In the forthcoming distribution of work, people will increasingly come face to face with machines. And when people combine to protect themselves, they appeal to humanity. In other words, they say that, while machines can be efficient, technology has no situational awareness and cannot bring dignity, pleasure and intimacy to human lives.
I claim that these arguments are false. I may be skating on thin ice on the subject of intimacy.
But humanity is often a matter of mathematics.
It is difficult to find care staff for remote areas. If a young doctor feels that being a GP in a health centre just isn’t her thing, it is difficult to persuade her otherwise. On the other hand, people cannot be forced to move away from home for the sake of healthcare.
The demographics are unrelenting: the Finnish labour force will shrink without a surge in immigration. Over the next ten years, we need at least 10% more healthcare staff and 20% more nursing staff. If we want to improve the service level, the figures are of course larger. We cannot take it for granted that we can simply lay our hands on these workers.
A machine could help in such a situation. All help is humane – it would be inhumane to leave people without it.
In her recent work Robotit töihin (Put robots to work), Dr Mari Kangasniemi estimated that 20% of nurses’ work could be done by machines. Viewed from another angle, this means that nurses could spend three instead of four days interacting directly with patients.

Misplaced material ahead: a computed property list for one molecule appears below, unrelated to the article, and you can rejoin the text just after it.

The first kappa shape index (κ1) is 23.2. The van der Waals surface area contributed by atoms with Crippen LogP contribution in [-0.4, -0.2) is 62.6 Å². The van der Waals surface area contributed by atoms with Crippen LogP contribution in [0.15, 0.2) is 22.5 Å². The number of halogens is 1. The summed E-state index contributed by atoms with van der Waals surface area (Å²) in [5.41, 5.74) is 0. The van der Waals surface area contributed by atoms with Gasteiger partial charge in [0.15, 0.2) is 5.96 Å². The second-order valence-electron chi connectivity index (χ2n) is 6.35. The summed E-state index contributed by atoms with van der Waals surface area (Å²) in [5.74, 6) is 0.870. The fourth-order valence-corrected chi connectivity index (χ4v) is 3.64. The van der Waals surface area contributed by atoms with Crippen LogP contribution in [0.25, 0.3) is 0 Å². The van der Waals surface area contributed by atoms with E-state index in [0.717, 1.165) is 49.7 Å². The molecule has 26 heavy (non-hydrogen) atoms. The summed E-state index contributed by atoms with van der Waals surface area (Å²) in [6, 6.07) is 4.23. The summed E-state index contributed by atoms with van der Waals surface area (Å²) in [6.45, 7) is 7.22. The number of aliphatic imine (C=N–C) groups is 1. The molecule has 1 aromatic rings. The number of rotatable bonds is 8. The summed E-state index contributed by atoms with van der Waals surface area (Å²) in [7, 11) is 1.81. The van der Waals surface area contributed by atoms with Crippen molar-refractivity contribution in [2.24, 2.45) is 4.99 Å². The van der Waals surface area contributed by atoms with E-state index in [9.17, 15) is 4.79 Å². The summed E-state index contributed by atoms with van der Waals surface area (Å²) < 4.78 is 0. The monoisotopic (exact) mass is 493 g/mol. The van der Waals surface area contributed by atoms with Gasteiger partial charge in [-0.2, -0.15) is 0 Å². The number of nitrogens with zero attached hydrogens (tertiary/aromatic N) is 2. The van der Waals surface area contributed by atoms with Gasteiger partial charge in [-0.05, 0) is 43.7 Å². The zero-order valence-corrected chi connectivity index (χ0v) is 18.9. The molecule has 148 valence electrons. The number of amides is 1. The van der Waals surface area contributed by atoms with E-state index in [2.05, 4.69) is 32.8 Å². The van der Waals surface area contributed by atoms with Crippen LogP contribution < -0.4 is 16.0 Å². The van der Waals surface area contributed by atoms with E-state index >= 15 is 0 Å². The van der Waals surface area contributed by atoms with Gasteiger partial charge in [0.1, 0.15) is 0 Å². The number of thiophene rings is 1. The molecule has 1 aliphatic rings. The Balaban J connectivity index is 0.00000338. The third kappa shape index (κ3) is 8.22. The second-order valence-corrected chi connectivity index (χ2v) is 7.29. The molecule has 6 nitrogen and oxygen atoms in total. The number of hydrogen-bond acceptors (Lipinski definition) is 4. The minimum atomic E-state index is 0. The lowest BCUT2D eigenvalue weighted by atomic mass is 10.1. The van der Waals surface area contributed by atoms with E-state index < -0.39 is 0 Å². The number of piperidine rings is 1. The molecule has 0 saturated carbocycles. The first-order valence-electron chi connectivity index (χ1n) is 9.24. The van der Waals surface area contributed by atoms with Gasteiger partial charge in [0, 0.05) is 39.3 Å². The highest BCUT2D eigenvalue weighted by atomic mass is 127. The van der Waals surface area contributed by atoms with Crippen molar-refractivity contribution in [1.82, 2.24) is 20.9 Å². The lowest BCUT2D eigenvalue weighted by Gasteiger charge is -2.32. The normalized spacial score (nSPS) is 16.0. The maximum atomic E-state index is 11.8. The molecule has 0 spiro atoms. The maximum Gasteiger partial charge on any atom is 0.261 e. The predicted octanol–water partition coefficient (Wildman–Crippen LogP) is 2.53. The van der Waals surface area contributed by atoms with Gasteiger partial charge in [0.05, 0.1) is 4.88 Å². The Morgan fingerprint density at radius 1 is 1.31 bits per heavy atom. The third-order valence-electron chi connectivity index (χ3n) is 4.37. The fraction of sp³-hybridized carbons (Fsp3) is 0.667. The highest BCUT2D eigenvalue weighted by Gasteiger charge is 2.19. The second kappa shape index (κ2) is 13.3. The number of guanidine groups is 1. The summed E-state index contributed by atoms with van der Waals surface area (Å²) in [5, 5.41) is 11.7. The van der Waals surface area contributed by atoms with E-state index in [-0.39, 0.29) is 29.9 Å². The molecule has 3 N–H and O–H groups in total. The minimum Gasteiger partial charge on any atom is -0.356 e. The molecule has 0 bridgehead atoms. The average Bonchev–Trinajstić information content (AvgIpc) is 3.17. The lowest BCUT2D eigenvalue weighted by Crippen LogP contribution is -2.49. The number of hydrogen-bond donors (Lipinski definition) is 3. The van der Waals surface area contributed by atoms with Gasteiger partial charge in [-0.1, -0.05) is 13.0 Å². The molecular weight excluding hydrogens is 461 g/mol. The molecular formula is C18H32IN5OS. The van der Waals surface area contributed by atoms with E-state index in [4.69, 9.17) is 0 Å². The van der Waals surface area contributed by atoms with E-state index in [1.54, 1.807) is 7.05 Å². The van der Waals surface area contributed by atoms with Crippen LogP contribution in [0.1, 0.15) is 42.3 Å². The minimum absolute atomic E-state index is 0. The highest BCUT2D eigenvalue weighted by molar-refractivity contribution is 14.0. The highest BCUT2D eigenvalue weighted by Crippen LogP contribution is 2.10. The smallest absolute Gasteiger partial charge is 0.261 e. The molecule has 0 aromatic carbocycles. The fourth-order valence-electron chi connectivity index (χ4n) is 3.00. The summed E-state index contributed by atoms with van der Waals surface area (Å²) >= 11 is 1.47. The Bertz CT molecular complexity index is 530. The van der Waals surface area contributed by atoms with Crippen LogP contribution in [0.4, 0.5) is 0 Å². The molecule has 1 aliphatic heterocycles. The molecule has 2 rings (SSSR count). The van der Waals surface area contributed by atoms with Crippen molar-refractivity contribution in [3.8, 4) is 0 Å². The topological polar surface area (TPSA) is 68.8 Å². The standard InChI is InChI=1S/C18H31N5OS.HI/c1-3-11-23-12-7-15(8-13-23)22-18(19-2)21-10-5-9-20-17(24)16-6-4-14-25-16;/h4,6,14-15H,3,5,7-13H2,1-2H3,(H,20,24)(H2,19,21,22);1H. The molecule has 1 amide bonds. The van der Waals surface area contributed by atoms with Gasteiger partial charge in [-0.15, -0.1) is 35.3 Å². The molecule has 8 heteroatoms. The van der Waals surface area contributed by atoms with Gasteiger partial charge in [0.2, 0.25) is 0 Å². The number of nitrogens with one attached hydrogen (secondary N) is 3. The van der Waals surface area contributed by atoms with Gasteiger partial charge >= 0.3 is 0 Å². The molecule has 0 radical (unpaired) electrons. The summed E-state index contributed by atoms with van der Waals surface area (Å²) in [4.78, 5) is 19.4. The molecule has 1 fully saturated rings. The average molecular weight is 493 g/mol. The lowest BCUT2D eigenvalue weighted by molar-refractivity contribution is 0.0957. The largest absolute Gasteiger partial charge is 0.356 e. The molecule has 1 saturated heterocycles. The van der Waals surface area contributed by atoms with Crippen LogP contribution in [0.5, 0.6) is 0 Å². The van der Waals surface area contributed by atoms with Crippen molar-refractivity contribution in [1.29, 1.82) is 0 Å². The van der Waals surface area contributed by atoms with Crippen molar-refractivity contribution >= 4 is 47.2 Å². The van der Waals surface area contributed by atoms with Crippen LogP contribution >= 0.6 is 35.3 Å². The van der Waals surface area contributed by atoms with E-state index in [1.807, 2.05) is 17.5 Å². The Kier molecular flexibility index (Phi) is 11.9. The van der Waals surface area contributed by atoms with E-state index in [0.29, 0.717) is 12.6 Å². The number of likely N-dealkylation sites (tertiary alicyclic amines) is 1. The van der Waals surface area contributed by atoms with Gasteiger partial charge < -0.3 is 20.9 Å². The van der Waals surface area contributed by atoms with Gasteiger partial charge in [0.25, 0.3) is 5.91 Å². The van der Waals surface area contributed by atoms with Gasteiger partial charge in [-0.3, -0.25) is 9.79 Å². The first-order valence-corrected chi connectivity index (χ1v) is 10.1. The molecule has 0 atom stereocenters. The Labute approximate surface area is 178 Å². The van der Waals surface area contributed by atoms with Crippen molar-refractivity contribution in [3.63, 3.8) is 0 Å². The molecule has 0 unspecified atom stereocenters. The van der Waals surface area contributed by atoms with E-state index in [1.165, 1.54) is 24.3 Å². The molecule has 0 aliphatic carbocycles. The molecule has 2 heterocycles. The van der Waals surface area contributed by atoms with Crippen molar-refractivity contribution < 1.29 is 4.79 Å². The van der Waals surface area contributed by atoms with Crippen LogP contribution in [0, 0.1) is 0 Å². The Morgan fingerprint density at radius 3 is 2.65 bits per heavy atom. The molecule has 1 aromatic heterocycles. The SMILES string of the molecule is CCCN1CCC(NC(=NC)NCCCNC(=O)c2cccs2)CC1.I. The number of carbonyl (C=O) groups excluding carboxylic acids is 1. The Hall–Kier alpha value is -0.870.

People tend to picture robots as automated guided vehicles which fetch goods from warehouses. Although these are already commonplace, here we mean smart software that can read radiology or pathology scans. Big Data-crunching software has already detected cancers unnoticed by humans.
This does not mean the trivialisation of the medical profession, but I think that a new technology-based profession, light doctors, will develop between physicians and nurses. These doctors will use sensors, the cloud and Big Data, with software providing assessments on the basis of thousands of comparable cases stored in the cloud.
But what about situational awareness? Patients and customers are not machines and care providers must be able to interpret their intentions, utterances and any outright nonsense spoken.
People are often not as mysterious as they think: smart software can also read expressions and emotions. Face recognition is one of the areas in which machines have moved ahead of humans in just a few years.
But surely a machine cannot add to the dignity of the experience? This is not a straightforward issue. An elderly person in need of care may feel ashamed about his state of helplessness, unless a machine, which is never bothered by the issue, helps him to the shower or toilet.
It would therefore be humane to build a future in which machines take greater responsibility.
In its robot strategy, among other aims Japan wants to see 100 new robotics-based care devices enter the market by 2020. This is a genuine target rather than the usual, bland strategy babble about an amazing future. If we don’t view Japan as a suitable comparison country, how about Denmark, which has so far been primarily known for sofas and pork?
To avoid falling behind, we have to stop referring to “cold technology”. On May Day, the trade union movement and citizens should also march on behalf of robots, since they will enable people to work in more productive jobs.
This is by far the biggest opportunity for the Finnish technology industry in decades.
Director, Finnish Business and Policy Forum EVA